The multitude of arguments and counter arguments over EV subsidies and incentives, their focus, efficacy and fairness illustrate just a small part of the conflicts, uncertainty and politics involved in EV policy making.
Manchin, chief architect of the current consumer-oriented subsidy regime, has recently cautioned that he will not favorably look upon efforts to weaken the scheme, because, he reasons, it’s the best way for the US develop its own EV supply chain capability. However, the US Treasury Department has delayed its final ruling on which electric vehicles might qualify for subsidies for a few months, setting up a potential political firestorm in early 2023 if more are added than Manchin believes should be.
Other observers contend that EV incentives are misdirected or misplaced altogether. For instance, a National Bureau of Economic Research (NBER) study indicates past incentives seemed to cannibalize fuel-efficient vehicles, leading to over-estimating emissions benefits supposedly gained by EVs by almost 40 percent. A Massachusetts government-sponsored study of the effects of the more than $50 million of EV subsidies the state doled out found that they did not influence EV buyers—they would most likely have bought one anyway.
World Bank data indicate that funding EV charging station expansion is more cost-effective than EV purchasing subsidies to getting people into EVs. The UK has gone this route, stopping its decade-long EV subsidy program to improve EV charging across the country instead.
Still other EV advocates contend that some form of EV purchasing subsidies will be needed probably until 2050 but paid through “feebates” rather than by taxpayers. Taxpayers themselves, however, want immediate rebates at the conclusion of the sale, and not tax credits that they may not qualify for.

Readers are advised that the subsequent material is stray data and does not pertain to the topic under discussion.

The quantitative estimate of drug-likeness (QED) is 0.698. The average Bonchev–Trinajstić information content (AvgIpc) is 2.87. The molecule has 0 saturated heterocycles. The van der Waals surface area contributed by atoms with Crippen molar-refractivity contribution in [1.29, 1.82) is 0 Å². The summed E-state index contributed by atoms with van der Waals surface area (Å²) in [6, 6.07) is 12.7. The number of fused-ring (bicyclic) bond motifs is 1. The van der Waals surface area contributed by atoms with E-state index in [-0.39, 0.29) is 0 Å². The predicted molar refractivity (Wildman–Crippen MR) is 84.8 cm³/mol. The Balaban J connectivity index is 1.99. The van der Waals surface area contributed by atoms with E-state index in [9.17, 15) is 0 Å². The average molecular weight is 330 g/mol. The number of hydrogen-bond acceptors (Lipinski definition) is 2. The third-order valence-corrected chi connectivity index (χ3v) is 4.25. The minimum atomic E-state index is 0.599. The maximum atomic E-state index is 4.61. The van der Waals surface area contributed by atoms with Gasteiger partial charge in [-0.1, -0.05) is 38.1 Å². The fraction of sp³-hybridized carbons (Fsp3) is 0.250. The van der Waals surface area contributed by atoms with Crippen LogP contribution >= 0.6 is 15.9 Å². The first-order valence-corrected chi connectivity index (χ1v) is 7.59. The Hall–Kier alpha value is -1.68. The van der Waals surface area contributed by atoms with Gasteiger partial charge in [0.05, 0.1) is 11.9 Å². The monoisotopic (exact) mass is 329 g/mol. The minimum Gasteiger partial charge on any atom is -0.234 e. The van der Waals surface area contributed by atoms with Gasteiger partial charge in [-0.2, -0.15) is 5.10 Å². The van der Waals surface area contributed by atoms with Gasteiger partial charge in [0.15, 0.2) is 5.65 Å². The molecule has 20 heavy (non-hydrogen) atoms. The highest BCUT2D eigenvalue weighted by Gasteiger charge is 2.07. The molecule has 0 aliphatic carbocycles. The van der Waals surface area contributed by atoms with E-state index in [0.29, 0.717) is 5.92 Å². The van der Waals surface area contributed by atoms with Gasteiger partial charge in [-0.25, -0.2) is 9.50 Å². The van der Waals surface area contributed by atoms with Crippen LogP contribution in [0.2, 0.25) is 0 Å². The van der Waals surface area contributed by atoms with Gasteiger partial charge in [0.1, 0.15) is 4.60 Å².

Perhaps, other EV advocates say, but whatever subsidies or rebates are provided, they need to be targeted to support the less affluent EV buyer and not reward the well-off, which Massachusetts is now trying to do with its subsidies.
There are also concerns of what happens to EV demand if subsidies are stopped. China, which originally planned to stop EV subsidies at the end of 2020, extended the program to the end of 2023 based on a drop-off in EV sales. The UK decision to end subsidies has not gone without complaint, either.
The ending of government EV subsidies altogether is applauded by other groups, because they “ distort the competitive landscape.” Still others believe that with EV-ICE parity by 2025 or 2026, they are no longer needed anyway. Volvo CEO Jim Rowan recently claimed that parity in that timeframe is entirely possible.
The multitude of arguments and counter arguments over EV subsidies and incentives, their focus, efficacy and fairness illustrate just a small part of the conflicts, uncertainty and politics involved in EV policy making. The conflicts get even more complicated and fraught when EV policies must be put into engineering practice.
In the next several articles of this series exploring transition to EVs at scale, the challenges to implementing EV policies will be explored.
- California's First-in-Nation Energy Storage Mandate ›
- The EV Transition Explained ›
- How Engineers Can Help Protect Earth From Worsening Climate Change ›
- The EV Transition Explained - IEEE Spectrum ›
Robert N. Charette is a Contributing Editor to IEEE Spectrum and an acknowledged international authority on information technology and systems risk management. A self-described “risk ecologist,” he is interested in the intersections of business, political, technological, and societal risks. Charette is an award-winning author of multiple books and numerous articles on the subjects of risk management, project and program management, innovation, and entrepreneurship. A Life Senior Member of the IEEE, Charette was a recipient of the IEEE Computer Society’s Golden Core Award in 2008.